There's more work to do on DoS [denial of service], but I'm doing a quick build of what I have so far in case it's needed, before venturing into more complex ideas.

He was never heard from again.[4] To this day, nobody knows Satoshi's true identity, although countless people have published theories on who he might be, often naming either notable cryptographers or brilliant reclusive mathematicians. Not surprisingly, everyone who has been fingered as the inventor of Bitcoin has denied it.

In Bitcoin's first year, anyone could generate several hundred bitcoins a day by mining on an ordinary laptop computer. At that time, however, it wasn't obvious that bitcoins had any value. Even some of the early enthusiasts who appreciated Bitcoin as an important intellectual achievement didn't believe their bitcoins were worth keeping after being mined. Many deleted their wallets when they were done playing with the software. From 2009 to early 2010, it was not meaningful to speak of the "price" of a bit-coin. Nobody had traded anything of value for one (at least publicly), so Bitcoin remained a mere mathematical parlor trick.

But in early 2010, small-scale currency exchanges opened, and bitcoins began trading for less than a penny each. An important moment occurred on May 18, 2010, when a forum user, laszlo, offered to send 10,000 bitcoins to anyone who would order two large pizzas for him (see Figure 6-1). This is considered the first recorded exchange of goods for bitcoins. At the time, many felt that laszlo was getting the better end of the deal. But when bit-coins reached parity with the US dollar on February 9, 2011, the joke was on laszlo; he had spent what had become $10,000 worth of bitcoins on some pizzas.

Bitcoins continued to increase in value, and on April 3, 2013, a Porsche in Texas was sold for 300 bitcoins at the rate of about $130 per bitcoin. Less than a year later, another sports car, the 2014 Lamborghini Gallardo valued at a little over $200,000, was purchased for 216 bitcoins, corresponding to about $925 per bitcoin (Figure 6-1).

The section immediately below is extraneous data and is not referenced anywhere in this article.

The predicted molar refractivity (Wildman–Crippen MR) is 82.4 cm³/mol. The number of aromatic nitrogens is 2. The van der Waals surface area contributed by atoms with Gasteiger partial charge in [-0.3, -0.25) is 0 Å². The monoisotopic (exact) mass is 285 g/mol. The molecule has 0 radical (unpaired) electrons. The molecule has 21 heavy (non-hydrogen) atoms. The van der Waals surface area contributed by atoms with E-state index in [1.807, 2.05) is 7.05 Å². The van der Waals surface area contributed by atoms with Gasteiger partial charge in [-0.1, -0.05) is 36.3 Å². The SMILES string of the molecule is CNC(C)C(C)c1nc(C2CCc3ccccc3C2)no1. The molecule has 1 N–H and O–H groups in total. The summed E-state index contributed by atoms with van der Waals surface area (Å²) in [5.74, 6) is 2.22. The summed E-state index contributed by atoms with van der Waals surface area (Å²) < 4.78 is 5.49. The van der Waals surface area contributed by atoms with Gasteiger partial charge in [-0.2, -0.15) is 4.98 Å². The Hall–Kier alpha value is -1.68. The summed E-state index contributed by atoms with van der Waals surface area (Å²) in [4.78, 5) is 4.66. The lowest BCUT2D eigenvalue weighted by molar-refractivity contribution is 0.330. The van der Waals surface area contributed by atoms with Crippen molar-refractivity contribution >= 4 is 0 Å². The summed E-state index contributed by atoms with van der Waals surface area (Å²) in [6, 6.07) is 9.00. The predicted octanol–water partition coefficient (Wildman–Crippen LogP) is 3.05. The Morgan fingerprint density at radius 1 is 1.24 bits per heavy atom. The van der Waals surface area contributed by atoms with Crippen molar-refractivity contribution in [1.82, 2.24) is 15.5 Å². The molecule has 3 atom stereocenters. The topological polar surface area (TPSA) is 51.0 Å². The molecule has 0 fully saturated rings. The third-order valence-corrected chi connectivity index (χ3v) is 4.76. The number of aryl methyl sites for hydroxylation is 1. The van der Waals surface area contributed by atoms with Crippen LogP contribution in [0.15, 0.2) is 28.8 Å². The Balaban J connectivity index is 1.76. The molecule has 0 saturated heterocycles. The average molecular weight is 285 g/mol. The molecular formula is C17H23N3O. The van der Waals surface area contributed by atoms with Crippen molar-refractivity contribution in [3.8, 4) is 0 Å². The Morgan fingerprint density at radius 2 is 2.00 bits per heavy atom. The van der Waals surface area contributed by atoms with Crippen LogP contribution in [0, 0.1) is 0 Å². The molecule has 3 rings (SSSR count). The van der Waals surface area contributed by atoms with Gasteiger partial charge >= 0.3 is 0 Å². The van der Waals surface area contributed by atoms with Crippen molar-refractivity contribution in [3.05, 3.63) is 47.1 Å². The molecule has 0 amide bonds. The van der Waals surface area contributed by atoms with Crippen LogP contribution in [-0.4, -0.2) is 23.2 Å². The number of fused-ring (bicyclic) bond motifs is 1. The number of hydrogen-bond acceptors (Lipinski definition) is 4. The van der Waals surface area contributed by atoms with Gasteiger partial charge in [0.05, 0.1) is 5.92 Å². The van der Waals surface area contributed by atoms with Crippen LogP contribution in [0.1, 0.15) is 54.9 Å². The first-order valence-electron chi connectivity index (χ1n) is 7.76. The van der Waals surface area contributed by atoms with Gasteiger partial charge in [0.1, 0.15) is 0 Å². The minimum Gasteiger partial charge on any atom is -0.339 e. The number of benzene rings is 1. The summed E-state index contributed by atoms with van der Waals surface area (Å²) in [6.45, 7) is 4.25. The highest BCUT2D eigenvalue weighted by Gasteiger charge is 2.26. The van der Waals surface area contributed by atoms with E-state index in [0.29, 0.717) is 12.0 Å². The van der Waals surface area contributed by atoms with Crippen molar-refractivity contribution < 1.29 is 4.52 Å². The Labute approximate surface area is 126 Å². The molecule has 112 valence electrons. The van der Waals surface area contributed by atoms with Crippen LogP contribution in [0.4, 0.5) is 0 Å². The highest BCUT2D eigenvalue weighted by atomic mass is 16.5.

By the end of 2013, more than a hundred million dollar's worth of goods had been exchanged. Thousands of small merchants and a dozen or so major retailers and online businesses had begun accepting bitcoins as payment. The bitcoin exchange rate that year went as high as $1,000 per BTC, which was a 500,000-fold increase from when the pizzas were purchased in mid-2010. Major Bitcoin currency exchanges were seeing trading volumes of $500 million per month.

Although these Bitcoin adoption numbers were remarkable in their own right, Bitcoin also impacted the world at large in less quantifiable ways. Let's explore the influence Bitcoin has had next.

Photographs of the pizzas purchased by laszlo for 10,000 bitcoins in May 2010 (left) and the 2014 Lamborghini Gallardo purchased for 216 bitcoins in December 2013

Figure 6-1: Photographs of the pizzas purchased by laszlo for 10,000 bitcoins in May 2010 (left) and the 2014 Lamborghini Gallardo purchased for 216 bitcoins in December 2013

  • [1] Yuri Takhteyev, a researcher at the University of Toronto, compared Bitcoin to hockey: "Hockey is just a collection of rules that describe a particular sport. Nobody owns the rules of hockey, and if anybody wants to change the rules, they can do so as long as they don't mind playing by themselves. It is possible for the rules of hockey to change, but only if everyone agrees to the new rules. Bitcoin is the same way." (research.utoronto.ca/ what-is-bitcoin/)
  • [2] We actually don't know whether Satoshi Nakamoto is a man, a woman, or a group of people.
  • [3] Hal Finney developed a reusable proof-of-work system that overlaps significantly with Bitcoin's proof-of-work used in mining.
  • [4] On March 6, 2014, a user account belonging to Satoshi Nakamoto posted on the P2Pfoundation forum to clarify that he was not Dorian Satoshi Nakamoto, a man who at the time was being harassed by journalists because they mistakenly believed he was the inventor of Bitcoin.